In a highly anticipated announcement, President Macky Sall of Senegal has officially declared that he will not pursue a third term in the forthcoming presidential election, effectively putting an end to years of speculation about his political aspirations. This revelation comes in the wake of recent opposition protests that turned violent, casting a shadow of uncertainty over the country’s political landscape.
Speaking via a live broadcast on his official Facebook page, President Sall emphasized that, according to the constitution, he would have been eligible to run for a third term despite having already been elected to a second term in 2019. However, he firmly stated that his decision, after careful consideration, is not to seek candidacy in the upcoming election scheduled for February 25, 2024.
Addressing the speculation and commentary surrounding his potential candidacy, Sall unequivocally expressed, “The 2019 term was my second and last term.” Despite acknowledging his constitutional entitlement to run again, he made a definitive choice to step aside and not pursue re-election.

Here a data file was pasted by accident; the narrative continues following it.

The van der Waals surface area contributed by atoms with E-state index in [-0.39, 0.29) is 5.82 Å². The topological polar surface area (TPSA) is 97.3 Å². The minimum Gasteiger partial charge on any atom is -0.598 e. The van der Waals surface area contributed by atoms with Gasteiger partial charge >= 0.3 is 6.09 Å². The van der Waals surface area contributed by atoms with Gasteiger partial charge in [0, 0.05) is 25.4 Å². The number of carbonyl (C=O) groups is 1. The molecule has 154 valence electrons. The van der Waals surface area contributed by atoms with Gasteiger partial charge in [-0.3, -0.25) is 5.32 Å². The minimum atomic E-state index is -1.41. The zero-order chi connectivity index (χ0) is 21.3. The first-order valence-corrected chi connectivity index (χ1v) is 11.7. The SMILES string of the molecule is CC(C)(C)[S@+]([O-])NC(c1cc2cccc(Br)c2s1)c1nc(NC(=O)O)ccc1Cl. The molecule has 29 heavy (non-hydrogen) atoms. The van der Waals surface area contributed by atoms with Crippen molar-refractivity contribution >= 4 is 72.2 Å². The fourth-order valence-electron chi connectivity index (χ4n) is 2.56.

President Sall’s announcement is expected to assuage concerns and allay fears of a potential democratic backslide in Senegal. Rumors of his intention to extend his stay in power have contributed to unrest since 2021, resulting in tragic incidents where lives have been lost. These events have tested Senegal’s longstanding reputation for maintaining peace and stability in a region often plagued by turmoil.
Sall first assumed office in 2012 after emerging victorious in a fiercely contested election against then-President Abdoulaye Wade, whose controversial bid for a third term had sparked violent street demonstrations. Now, with Sall’s commitment to honoring the constitutional term limits, the political climate in Senegal may experience a newfound sense of stability, as attention turns to the upcoming election and the potential candidates vying for the presidency.
- President Macky Sall of Senegal announces he will not run for a third term in the upcoming 2024 election, clarifying the uncertainty surrounding his political future.
- Despite constitutional provisions that would have allowed his candidacy, Sall affirms that his second term, which began in 2019, will be his last.
- Sall’s decision is expected to alleviate concerns of a potential democratic regression in Senegal and ease tensions following deadly opposition protests.